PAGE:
Jeremy Neuner claimed that if revenues had only been $5 million a year, everyone would have profited. “That’s enough to support yourself, purchase a home, and pay for your children’s education. But no one wants something that only generated a comfortable living. They were all looking for the next Zuckerberg. Not a fan of unique films with manageable budgets like Michael Clayton, but rather a rival of WeWork, whose company failed as a result of venture investors’ irrational investment beliefs. But if you substitute “MCU” for “Zuckerberg,” you can see what happened to films.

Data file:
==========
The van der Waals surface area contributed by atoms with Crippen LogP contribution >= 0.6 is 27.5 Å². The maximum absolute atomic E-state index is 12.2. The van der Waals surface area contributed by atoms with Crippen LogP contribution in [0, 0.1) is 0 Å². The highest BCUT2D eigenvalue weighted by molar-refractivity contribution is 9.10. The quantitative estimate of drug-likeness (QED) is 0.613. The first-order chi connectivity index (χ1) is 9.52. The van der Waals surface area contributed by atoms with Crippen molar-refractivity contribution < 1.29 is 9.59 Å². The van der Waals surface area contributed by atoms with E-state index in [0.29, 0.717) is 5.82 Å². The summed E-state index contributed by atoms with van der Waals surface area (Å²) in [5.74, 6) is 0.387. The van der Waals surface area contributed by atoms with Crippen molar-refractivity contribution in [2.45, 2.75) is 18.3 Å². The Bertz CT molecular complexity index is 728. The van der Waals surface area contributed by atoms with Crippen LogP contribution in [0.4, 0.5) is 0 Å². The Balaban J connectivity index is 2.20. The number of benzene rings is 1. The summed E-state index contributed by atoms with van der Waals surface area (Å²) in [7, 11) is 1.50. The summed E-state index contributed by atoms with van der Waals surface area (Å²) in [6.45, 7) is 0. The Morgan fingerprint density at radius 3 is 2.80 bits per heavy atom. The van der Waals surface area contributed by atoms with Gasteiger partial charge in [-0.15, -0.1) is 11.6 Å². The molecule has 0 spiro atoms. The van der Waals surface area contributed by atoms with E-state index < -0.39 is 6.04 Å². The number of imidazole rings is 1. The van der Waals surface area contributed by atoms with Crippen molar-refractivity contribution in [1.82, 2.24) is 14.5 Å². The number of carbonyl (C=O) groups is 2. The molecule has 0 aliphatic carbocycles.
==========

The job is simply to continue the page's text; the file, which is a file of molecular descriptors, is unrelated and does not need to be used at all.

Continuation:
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Yes, a business executive could risk a few million dollars on a writer’s “idea.” They could also turn the large Binder of Properties into a random page, douse it in coke, and pay $100 million to restart whatever is found there. An updated Ghostbusters? Attempting the Dark Universe once more? Let’s get going! Monopolies, even those erected on unsustainable assets, or, to use a board game analogy, on the slums of Baltic and Mediterranean Avenues, have the potential to be more than financially successful. They are able to describe decades of strategy. It appeals to investors. It feels reliable but intriguing, boundless yet potentially endless.

David Zaslav, CEO of Warner Bros. Discovery, reassured investors, “We’re going to focus on franchises.” “It has been 13 years since the last Superman movie. Harry Potter hasn’t been produced by us in 15 years.